Mussels left high and dry in drought?

A new report published by NatureScot has found evidence that a drought in 2018 had a detrimental impact on freshwater pearl mussel populations in several Scottish rivers. In today’s blog, river restoration graduate placement Orla Hilton takes a closer look at the impact of drought on this critically endangered species, and what action can be taken to help.

Freshwater Pearl Mussels in very low flows in 2018 ©Iain Sime

Picture this: it’s summer and you’re sunbathing in the garden, drink in hand, enjoying some rare Scottish sun on your browning grass. In your state of bliss, however, spare a thought for the endangered freshwater pearl mussel.

As today’s report shows, in addition to threats from illegal pearl fishers, intensive land use, nutrient pollution and a general reluctance to spawn, these poor creatures are being left high and dry in periods of drought. They are, sadly, the canaries in the coalmines of our rivers – giving us early warning of the threat some watercourses are under.

Unfortunately their hopes for nice wet summers are looking increasingly slim. We’ve all become used to the warmer wetter winters, hotter drier summers mantra and Scotland unfortunately is not exempt. Recent research by NatureScot has shown that we are likely to face an increase in the risk of extreme droughts over the next two decades as a result of climate change.

Freshwater Pearl Mussels suffering in filamentous algae ©Iain Sime

Cast your mind back to summer 2018, when entire mountains in Torridon were in flames and farmers in Speyside were forced to sell cattle they could no longer feed. That year a mortality rate of around 50% was found in part of one river known to be home to pearl mussels. With the species a high priority, globally and in Scotland, we need to take action to avoid this sort of wipe-out.

So let’s dive a little deeper (“if only” the pearl mussels cry!) into what exactly makes these conditions so dangerous for the mussels.

In general, drought periods dry the land out, creating extra quick run-off times when rainfall events happen. These high spate conditions tend to be destructive to the riverbed habitats that mussels and juvenile fish rely on. In drought the river levels drop, leaving some mussels beached and vulnerable to dehydrating or being eaten by opportunistic birds. This also makes potable water scarcer and could result in higher demand for rivers that contain mussels to be managed as water sources. These shallow waters are more vulnerable to unusual and harmful high temperatures – which prove lethal to many riverine species. Finally, the mussels aren’t just more vulnerable to animal predators but also illegal pearl fishers.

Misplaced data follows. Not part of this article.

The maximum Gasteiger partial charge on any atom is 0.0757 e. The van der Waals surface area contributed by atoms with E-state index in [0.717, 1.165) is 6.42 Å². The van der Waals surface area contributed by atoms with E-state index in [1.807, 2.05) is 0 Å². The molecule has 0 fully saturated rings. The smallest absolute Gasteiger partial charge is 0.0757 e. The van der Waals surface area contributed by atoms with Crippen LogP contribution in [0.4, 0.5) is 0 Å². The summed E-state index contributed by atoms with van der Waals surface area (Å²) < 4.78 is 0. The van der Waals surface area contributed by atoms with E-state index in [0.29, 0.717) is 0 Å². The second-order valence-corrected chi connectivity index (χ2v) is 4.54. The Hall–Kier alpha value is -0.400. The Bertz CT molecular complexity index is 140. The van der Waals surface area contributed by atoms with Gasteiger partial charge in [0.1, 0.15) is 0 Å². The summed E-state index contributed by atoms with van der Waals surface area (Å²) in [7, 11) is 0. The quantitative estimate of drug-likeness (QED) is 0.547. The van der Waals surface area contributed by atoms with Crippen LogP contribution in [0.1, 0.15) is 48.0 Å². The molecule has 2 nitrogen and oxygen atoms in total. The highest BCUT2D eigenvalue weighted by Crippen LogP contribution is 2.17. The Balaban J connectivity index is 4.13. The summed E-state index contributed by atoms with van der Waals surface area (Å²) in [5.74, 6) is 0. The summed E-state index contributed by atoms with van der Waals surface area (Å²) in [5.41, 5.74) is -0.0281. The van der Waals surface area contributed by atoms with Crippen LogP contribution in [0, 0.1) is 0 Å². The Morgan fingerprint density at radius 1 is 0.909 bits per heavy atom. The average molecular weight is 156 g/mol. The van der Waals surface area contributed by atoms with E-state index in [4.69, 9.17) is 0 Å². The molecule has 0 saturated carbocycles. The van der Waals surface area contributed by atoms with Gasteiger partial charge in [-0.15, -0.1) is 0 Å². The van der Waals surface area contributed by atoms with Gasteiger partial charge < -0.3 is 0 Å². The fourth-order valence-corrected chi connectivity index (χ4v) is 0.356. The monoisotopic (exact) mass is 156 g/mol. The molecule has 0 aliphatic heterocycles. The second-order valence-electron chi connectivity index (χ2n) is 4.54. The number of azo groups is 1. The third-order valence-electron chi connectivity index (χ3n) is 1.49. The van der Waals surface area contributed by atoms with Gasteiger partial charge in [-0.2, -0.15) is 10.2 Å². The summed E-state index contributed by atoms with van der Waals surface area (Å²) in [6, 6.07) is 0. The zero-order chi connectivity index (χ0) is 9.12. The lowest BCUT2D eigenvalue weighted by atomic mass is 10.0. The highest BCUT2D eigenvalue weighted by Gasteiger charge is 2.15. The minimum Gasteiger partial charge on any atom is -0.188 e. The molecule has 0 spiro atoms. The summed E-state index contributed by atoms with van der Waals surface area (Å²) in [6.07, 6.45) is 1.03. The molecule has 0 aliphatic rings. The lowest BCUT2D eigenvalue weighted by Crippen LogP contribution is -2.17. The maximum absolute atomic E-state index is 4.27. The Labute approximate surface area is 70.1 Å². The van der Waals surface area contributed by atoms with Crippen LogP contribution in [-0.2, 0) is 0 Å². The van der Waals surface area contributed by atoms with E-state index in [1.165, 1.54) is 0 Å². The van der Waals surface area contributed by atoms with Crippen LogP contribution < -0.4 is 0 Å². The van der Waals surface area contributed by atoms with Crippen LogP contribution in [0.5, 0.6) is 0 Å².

Two dead pearl mussel shells following drop in water levels during drought ©Iain Sime

Quite a troubling situation it seems, but the game is not up!

A key solution is riparian planting. With more trees on the banks of our rivers we can protect mussels and fish by offering some shade in summer months. More vegetation in river catchments also slows the flow of water to rivers significantly in high rainfall events, making for more natural and less destructive flow. We can also create more natural hydrology by restoring peatlands and blocking drainage ditches to slow water flow to rivers. The latter also reduces sedimentation in high water events. As today’s report highlights, in certain circumstances local communities can also play an important role in moving mussels in emergency events.

At NatureScot we’re taking action to conserve freshwater pearl mussels, including through the Biodiversity Challenge Fund. We have recently supported two projects in the north of Scotland to plant around 20,000 trees to create riparian woodland. This action has created kilometres of shade and is improving instream habitat allowing biodiversity to recover. Across both of projects barriers to fish movement are being removed to allow the pearl mussel’s important host fish species access to more of their natural habitat.

So as we look towards summer, let’s not forget about this fantastic bivalve and what we can all do to stop them being left high and dry.

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